Figure 3
Figure 3
Monoclonal anti-P1 IgM bind specifically to P1. Monoclonal anti-P1 antibody (P3NIL100, positive control) was incubated with different glycan amounts (0.015–0.06 μmol) prior to flow cytometric measurement of binding to IGROV1 cells. Glycoconjugates Sepharose-PAA (-Lactose, -LacNAc, -P1, -Pk) were applied to test specificity of antibodies to P1 by testing the inhibition of binding of the anti-P1 antibody. Representative contour plots out of three independent experiments showing P1 expression (FITC; ordinate) and forward scatter (FSC; abscissa). Complete inhibition is shown by increasing Seph-PAA-P1 amount with only minor inhibition of anti-P1 antibodies using Seph-PAA-Pk.
Figure 4
Figure 4
Ascites and blood plasma from cancer patients contain comparable levels of anti-glycan antibodies independent of immunoglobulin class and volume of ascites. Matched ascites and blood plasma samples (n=11) were profiled for binding of IgA+IgG+IgM (n=22 printed glycan array slides) and independently for IgA (n=22), IgG (n=22) and IgM (n=22) to printed glycan array slides. One scatterplot represents signals for 11 patients each with ascites and blood plasma. AGA to P1 trisaccharide are highlighted in black. Median signal intensity over all signals calculated for ascites and plasma are shown by horizontal and vertical solid lines, respectively. Antibody signals (RFU × 106) are shown on ascites and blood plasma axis. Cutoff (5%) separating background signals from real AGA binding are indicated by a solid line for ascites and plasma in the same scatterplot.
Figure 5
Figure 5
Human ascites-derived affinity-purified anti-P1 antibodies bind to IGROV1 cells. (A) Flow cytometry-based contour plots demonstrate the presence of IgM antibodies in ascites (1 : 3 diluted in PBS) bound to IGROV1 cells (ascites IgM, 24.3%) compared with unstained sample (control). Affinity-purified anti-P1 IgM (1 : 20) bound to IGROV1 cells (15.1% of P1-positive cells). (B) Representative ELISA demonstrating the cross-reactivity of affinity-purified anti-P1 antibodies of class IgM (dark grey) and IgG (light grey) to investigated glycans linked to PAA. (C) Printed glycan array data (scatterplot for 50 μM vs 10 μM saccharide prints) showing cross-reactivity to glycans sharing related carbohydrate structures. Grey area indicates unspecific binding of AGA as determined by 5% threshold. Inter-quartile range is shown for each glycan horizontally and vertically for 50 μM and 10 μM, respectively.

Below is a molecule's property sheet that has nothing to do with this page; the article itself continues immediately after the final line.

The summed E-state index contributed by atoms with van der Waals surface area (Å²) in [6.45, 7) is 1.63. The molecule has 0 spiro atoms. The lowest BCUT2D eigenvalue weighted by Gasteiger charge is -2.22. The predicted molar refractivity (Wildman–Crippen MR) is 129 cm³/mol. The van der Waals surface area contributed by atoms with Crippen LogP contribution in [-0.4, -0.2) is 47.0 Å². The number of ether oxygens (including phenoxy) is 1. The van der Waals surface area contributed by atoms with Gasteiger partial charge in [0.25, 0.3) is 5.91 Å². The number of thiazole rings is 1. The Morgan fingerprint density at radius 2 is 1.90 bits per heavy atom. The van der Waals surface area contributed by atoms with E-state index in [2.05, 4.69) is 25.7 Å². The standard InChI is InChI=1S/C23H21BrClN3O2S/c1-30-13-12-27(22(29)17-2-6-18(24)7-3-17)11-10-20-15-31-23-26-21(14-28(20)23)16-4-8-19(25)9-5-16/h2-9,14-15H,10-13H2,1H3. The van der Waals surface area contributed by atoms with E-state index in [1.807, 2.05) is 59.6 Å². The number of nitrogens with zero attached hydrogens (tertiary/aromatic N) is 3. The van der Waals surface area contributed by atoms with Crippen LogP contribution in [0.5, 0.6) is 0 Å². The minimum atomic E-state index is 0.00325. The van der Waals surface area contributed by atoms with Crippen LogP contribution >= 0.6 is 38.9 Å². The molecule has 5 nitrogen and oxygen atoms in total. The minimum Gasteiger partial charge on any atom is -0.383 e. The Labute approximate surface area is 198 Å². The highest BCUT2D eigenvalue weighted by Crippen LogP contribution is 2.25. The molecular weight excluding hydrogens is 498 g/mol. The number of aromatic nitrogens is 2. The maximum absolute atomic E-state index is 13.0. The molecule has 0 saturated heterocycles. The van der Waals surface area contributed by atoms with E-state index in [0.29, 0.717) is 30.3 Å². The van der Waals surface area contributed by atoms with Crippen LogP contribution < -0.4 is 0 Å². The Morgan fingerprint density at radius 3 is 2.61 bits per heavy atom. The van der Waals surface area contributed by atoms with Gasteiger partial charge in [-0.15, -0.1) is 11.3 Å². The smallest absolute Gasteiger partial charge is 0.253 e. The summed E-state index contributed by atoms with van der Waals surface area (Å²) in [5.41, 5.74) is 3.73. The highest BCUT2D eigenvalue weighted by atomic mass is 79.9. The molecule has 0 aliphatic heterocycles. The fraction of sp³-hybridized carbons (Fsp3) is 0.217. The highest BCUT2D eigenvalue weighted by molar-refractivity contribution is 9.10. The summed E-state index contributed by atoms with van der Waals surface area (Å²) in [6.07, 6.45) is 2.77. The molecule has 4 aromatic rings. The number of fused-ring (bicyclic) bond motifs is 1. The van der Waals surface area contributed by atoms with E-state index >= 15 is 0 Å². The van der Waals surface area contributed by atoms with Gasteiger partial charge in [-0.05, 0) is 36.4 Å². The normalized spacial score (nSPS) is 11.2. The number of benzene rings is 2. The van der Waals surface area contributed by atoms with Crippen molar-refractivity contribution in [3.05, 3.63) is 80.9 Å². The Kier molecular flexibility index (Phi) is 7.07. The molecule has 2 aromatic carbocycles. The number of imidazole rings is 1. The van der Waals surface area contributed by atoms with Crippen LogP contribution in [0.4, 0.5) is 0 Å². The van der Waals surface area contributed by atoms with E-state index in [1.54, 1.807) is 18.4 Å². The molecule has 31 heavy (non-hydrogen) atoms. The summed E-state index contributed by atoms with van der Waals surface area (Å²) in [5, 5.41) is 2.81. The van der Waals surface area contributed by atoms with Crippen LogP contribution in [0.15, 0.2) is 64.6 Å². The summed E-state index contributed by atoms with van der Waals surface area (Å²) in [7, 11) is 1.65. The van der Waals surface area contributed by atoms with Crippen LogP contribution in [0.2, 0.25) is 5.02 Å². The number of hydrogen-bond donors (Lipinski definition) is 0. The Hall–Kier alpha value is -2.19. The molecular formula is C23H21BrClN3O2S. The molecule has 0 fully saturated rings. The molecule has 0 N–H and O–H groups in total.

Figure 6
Figure 6
Elevated P1 expression results in increased migration rate. (A) FACS-sorted subpopulations of P1-low- and -high-expressing IGROV1 cells. Representative histograms showing P1 expression (abscissa) on cell-sorted IGROV1 cells to normalised cell count (ordinate). P1 distribution for unstained controls (red), P1-positivity P3NIL100 antibody (green) and OSK17 antibody (blue). (B) Colorimetric cell migration assay showing enhanced migratory ability of IGROV1 cells expressing high compared with low levels of P1. Stained cells counted in five fields and averaged. Representative image of cell sorted subpopulations of migrated cells (stained violet) after 18 h. (C) RTCA assay for P1-sorted IGROV1 cells showing the migrated cells (cell index) in bar graphs at the time points 0 h, 10 h, 20 h and 30 h. Left bar graph shows RTCA experiment without araC, right bar graph with araC as proliferation inhibitor. Representative figure out of two independent experiments. (D) Bar chart showing the inhibition of cell migration of human IGROV1 cells incubated with anti-P1 IgM compared with corresponding incubation with IgM isotype control. Number of migrated cells was normalised to control. Not significant (NS); *P<0.05, **P<0.01, ***P<0.001.